The shape of happiness: krumkake

For many of us, these crispy, tasty cones are synonymous with Christimas cheer

Photo: Linn Heidi Knutsen /  Thanks For The Food Cookbook This minimalist dessert is hansdsome on its own, and extra Nordic on this Hval dish from Norwegian porcelain company Figgjo, located in Sandnes, against a classic Norwegian handwoven tapestry. The company sponsored all the table settings in Whitney Love’s new cookbook, Takk for Maten (See ad next page).

Photo: Linn Heidi Knutsen / Thanks For The Food Cookbook
This minimalist dessert is hansdsome on its own, and extra Nordic on this Hval dish from Norwegian porcelain company Figgjo, located in Sandnes, against a classic Norwegian handwoven tapestry. The company sponsored all the table settings in Whitney Love’s new cookbook, Takk for Maten.

Whitney Love
Stavanger, Norway

The quintessential Norwegian Christmas cookie. Serve plain as a cone, or shaped as a bowl and filled with whipped cream and multe berries or jam. For this recipe, you will need a krumkaker iron and a cone shaper, both of which can be found from retailers online.

Krumkake
250 grams (1 1/4 cup) sugar
4 eggs
250 grams (1 cup) butter, melted
250 grams (1 cup) all-purpose flour
1 teaspoon ground cardamom

Whip eggs and sugar together until fluffy and pale yellow. Stir in the melted butter, flour, and cardamom. Mix until all ingredients are combined. Refrigerate the batter for 20 minutes.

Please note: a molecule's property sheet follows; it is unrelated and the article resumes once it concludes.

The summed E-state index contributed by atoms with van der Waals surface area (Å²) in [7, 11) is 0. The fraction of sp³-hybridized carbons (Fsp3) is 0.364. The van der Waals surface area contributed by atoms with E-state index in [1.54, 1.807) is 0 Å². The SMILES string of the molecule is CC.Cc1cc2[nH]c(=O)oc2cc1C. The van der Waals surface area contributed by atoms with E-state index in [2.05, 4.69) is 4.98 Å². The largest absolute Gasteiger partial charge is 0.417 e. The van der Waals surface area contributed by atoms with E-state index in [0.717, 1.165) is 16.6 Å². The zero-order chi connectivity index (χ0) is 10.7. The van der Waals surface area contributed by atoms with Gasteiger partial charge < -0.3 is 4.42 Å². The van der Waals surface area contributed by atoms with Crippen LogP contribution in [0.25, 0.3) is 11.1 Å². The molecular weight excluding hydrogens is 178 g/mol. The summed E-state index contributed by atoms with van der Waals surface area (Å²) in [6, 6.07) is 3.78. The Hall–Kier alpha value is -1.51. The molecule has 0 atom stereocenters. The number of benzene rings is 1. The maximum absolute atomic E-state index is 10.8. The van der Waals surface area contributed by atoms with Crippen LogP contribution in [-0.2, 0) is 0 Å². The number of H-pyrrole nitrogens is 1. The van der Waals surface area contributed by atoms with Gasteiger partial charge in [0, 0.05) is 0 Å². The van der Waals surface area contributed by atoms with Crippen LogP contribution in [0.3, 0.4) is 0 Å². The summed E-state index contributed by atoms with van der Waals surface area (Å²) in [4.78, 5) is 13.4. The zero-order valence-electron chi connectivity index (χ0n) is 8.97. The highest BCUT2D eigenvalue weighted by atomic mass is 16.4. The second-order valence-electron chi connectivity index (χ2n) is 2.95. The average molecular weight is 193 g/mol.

Heat the krumkaker iron over medium-low heat. Pour a tablespoon of batter into the center of the hot krumkaker iron and bake until the batter is cooked and turns light golden brown. Use a cone shaper to form the krumkaker into cones while the cookie is warm. Alternatively, form the hot krumkaker into a bowl shape by molding it over the bottom of an upturned coffee mug.

Cool and enjoy plain, or fill with whipped cream and multe berries or your favorite jam.Store krumkaker in an air-tight container.

Makes 15 cookies.

Whitney Love is a cookbook author and blogger. She hails from Tucson, Arizona and is currently living in Stavanger, Norway. She runs the English language blog Thanks For The Food where she documents her love affair with Norway through the lens of traditional and modern Norwegian gastronomy. Find her online at thanksforthefood.com.

This article originally appeared in the Dec. 5, 2014, issue of the Norwegian American Weekly. To subscribe, visit SUBSCRIBE or call us at (800) 305-0271.

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